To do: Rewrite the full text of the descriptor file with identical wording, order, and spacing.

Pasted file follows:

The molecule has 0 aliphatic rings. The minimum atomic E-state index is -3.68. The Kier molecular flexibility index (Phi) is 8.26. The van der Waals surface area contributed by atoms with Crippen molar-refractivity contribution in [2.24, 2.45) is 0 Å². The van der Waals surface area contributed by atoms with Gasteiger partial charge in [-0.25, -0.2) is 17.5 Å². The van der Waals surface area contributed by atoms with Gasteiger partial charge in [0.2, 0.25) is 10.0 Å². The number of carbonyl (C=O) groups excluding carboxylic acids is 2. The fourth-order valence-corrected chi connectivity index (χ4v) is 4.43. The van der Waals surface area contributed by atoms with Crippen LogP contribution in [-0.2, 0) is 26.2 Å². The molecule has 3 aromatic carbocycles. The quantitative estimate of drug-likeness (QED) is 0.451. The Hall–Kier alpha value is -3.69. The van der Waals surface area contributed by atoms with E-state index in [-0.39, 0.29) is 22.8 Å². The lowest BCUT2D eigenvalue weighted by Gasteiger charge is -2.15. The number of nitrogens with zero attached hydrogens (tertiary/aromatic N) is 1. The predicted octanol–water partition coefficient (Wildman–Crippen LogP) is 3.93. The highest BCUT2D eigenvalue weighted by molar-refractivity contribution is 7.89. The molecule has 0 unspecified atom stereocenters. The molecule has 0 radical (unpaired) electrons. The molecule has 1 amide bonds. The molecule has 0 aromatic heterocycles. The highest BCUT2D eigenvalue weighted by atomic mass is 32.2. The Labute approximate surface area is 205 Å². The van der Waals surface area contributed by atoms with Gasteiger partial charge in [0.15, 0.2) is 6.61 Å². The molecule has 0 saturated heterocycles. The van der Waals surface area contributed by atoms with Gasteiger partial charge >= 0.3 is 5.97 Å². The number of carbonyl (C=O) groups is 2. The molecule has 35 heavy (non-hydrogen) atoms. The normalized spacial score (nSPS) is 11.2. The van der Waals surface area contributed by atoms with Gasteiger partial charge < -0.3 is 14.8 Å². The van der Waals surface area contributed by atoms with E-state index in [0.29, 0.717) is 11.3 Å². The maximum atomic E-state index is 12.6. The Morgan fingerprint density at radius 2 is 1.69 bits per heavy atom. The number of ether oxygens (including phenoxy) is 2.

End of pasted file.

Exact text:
The molecule has 0 aliphatic rings. The minimum atomic E-state index is -3.68. The Kier molecular flexibility index (Phi) is 8.26. The van der Waals surface area contributed by atoms with Crippen molar-refractivity contribution in [2.24, 2.45) is 0 Å². The van der Waals surface area contributed by atoms with Gasteiger partial charge in [-0.25, -0.2) is 17.5 Å². The van der Waals surface area contributed by atoms with Gasteiger partial charge in [0.2, 0.25) is 10.0 Å². The number of carbonyl (C=O) groups excluding carboxylic acids is 2. The fourth-order valence-corrected chi connectivity index (χ4v) is 4.43. The van der Waals surface area contributed by atoms with Crippen LogP contribution in [-0.2, 0) is 26.2 Å². The molecule has 3 aromatic carbocycles. The quantitative estimate of drug-likeness (QED) is 0.451. The Hall–Kier alpha value is -3.69. The van der Waals surface area contributed by atoms with E-state index in [-0.39, 0.29) is 22.8 Å². The lowest BCUT2D eigenvalue weighted by Gasteiger charge is -2.15. The number of nitrogens with zero attached hydrogens (tertiary/aromatic N) is 1. The predicted octanol–water partition coefficient (Wildman–Crippen LogP) is 3.93. The highest BCUT2D eigenvalue weighted by molar-refractivity contribution is 7.89. The molecule has 0 unspecified atom stereocenters. The molecule has 0 radical (unpaired) electrons. The molecule has 1 amide bonds. The molecule has 0 aromatic heterocycles. The highest BCUT2D eigenvalue weighted by atomic mass is 32.2. The Labute approximate surface area is 205 Å². The van der Waals surface area contributed by atoms with Gasteiger partial charge in [0.15, 0.2) is 6.61 Å². The molecule has 0 saturated heterocycles. The van der Waals surface area contributed by atoms with Gasteiger partial charge >= 0.3 is 5.97 Å². The number of carbonyl (C=O) groups is 2. The molecule has 35 heavy (non-hydrogen) atoms. The normalized spacial score (nSPS) is 11.2. The van der Waals surface area contributed by atoms with Gasteiger partial charge < -0.3 is 14.8 Å². The van der Waals surface area contributed by atoms with E-state index in [0.29, 0.717) is 11.3 Å². The maximum atomic E-state index is 12.6. The Morgan fingerprint density at radius 2 is 1.69 bits per heavy atom. The number of ether oxygens (including phenoxy) is 2.